The question arose when you said that TWILIGHT would have been better in third. What POV suits what types of stories?
Great blog btw.

Wylie Merrick Literary said...


Who narrates a novel is a decision that should be made long before one sits down to write. As was stated in "And Yet Another Voice" the limited omniscient narrator is the most popular point of view used in modern literature. It is also the most versatile because it gives the writer the same closeness as first person, but just as easily allows the story to be told from any distance and in multiple viewpoints.

Some stories, especially short stories, work better in first person, but the short story writer has many voices that don't work well in longer fiction.

The best advice I can give any writer is to learn all you can about point of view, then test drive an assortment of narrative choices and narrators before making the final and best choice for story and reader.

Leon Basin said...

Good voice though!:)

Scott Jensen said...

A well-chosen first-person voice used by a current bestselling series is the Sookie Stackhouse series by veteran author Charlaine Harris and which a HBO series is being based on.

I think the author's choice was partially based on her decision to use first-person to slowly reveal a hidden world. The story told from a singularity. A very rare telepath. And choosing a telepath is a very interesting way to tell a story. It is almost a cheat. It allows the author to have the narrator be partially omniscient. Being able to tell the reader what other characters around her are thinking ... which normally is the province of a God narrator.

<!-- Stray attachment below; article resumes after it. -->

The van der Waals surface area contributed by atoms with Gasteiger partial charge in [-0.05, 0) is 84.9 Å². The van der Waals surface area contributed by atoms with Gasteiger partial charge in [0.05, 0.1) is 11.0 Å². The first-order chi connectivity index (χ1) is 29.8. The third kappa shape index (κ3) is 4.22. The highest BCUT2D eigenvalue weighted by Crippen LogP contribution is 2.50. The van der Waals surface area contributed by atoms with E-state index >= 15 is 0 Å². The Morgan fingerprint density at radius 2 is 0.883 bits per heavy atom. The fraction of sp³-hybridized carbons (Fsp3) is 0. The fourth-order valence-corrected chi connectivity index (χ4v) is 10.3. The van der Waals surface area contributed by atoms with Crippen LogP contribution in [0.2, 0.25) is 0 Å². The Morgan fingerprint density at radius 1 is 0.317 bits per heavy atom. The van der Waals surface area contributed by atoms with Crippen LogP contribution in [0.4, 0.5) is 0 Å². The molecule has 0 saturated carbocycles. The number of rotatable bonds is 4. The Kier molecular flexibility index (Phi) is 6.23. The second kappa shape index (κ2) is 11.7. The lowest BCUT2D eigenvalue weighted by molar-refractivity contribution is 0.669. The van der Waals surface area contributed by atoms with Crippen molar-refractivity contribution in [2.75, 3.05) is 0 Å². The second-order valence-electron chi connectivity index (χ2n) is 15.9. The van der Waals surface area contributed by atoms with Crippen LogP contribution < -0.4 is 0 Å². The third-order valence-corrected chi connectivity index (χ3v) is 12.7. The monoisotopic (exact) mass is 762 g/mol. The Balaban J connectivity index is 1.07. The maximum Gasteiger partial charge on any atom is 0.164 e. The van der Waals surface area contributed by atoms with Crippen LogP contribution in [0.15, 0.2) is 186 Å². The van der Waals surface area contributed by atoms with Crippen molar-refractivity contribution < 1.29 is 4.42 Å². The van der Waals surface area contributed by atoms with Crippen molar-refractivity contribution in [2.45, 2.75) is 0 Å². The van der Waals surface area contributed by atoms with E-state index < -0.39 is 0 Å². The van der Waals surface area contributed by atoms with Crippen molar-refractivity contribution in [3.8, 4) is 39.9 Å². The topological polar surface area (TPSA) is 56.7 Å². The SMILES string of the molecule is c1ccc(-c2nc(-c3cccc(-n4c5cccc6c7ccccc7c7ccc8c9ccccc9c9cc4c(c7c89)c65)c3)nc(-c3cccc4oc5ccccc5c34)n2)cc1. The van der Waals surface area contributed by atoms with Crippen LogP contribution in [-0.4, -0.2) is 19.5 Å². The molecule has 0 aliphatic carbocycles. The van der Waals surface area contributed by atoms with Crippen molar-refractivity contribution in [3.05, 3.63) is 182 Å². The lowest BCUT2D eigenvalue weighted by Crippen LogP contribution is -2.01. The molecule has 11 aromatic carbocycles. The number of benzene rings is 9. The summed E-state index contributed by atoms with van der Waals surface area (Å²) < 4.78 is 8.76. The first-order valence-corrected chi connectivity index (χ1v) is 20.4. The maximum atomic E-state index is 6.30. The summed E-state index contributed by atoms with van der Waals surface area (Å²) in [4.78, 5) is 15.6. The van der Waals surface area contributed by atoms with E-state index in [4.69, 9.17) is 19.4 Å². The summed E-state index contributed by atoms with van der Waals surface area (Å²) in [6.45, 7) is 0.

Wylie Merrick Literary said...

You bring up some very good points, Scott. As stated in our post on first person, IF and author is aware of other narrative voices and chooses first person because this point of view, among all other possible choices, gives the author the story he or she wants to tell, then definitely using first person is a wise choice. However, if a writer only uses first person because her or she are not aware of any other points of view, then many times it’s not the best choice.